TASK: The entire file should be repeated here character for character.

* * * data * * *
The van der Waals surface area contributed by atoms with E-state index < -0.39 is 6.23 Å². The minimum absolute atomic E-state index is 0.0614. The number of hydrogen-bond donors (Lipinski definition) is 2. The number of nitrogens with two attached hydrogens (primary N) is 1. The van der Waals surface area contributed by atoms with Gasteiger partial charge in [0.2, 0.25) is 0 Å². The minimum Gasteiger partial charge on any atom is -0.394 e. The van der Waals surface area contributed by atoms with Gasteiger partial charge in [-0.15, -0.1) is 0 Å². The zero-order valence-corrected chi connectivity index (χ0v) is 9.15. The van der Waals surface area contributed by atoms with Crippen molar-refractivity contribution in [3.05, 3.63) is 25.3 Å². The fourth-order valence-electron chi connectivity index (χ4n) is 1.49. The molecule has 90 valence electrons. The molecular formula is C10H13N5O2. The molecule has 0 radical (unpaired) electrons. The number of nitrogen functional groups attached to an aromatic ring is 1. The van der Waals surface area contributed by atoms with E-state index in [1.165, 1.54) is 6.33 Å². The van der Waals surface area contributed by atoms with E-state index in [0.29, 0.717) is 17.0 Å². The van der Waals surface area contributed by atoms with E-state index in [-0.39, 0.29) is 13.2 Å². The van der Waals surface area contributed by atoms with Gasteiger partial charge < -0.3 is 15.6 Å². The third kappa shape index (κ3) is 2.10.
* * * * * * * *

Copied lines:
The van der Waals surface area contributed by atoms with E-state index < -0.39 is 6.23 Å². The minimum absolute atomic E-state index is 0.0614. The number of hydrogen-bond donors (Lipinski definition) is 2. The number of nitrogens with two attached hydrogens (primary N) is 1. The van der Waals surface area contributed by atoms with Gasteiger partial charge in [0.2, 0.25) is 0 Å². The minimum Gasteiger partial charge on any atom is -0.394 e. The van der Waals surface area contributed by atoms with Gasteiger partial charge in [-0.15, -0.1) is 0 Å². The zero-order valence-corrected chi connectivity index (χ0v) is 9.15. The van der Waals surface area contributed by atoms with Crippen molar-refractivity contribution in [3.05, 3.63) is 25.3 Å². The fourth-order valence-electron chi connectivity index (χ4n) is 1.49. The molecule has 90 valence electrons. The molecular formula is C10H13N5O2. The molecule has 0 radical (unpaired) electrons. The number of nitrogen functional groups attached to an aromatic ring is 1. The van der Waals surface area contributed by atoms with E-state index in [1.165, 1.54) is 6.33 Å². The van der Waals surface area contributed by atoms with E-state index in [0.29, 0.717) is 17.0 Å². The van der Waals surface area contributed by atoms with E-state index in [-0.39, 0.29) is 13.2 Å². The van der Waals surface area contributed by atoms with Gasteiger partial charge < -0.3 is 15.6 Å². The third kappa shape index (κ3) is 2.10.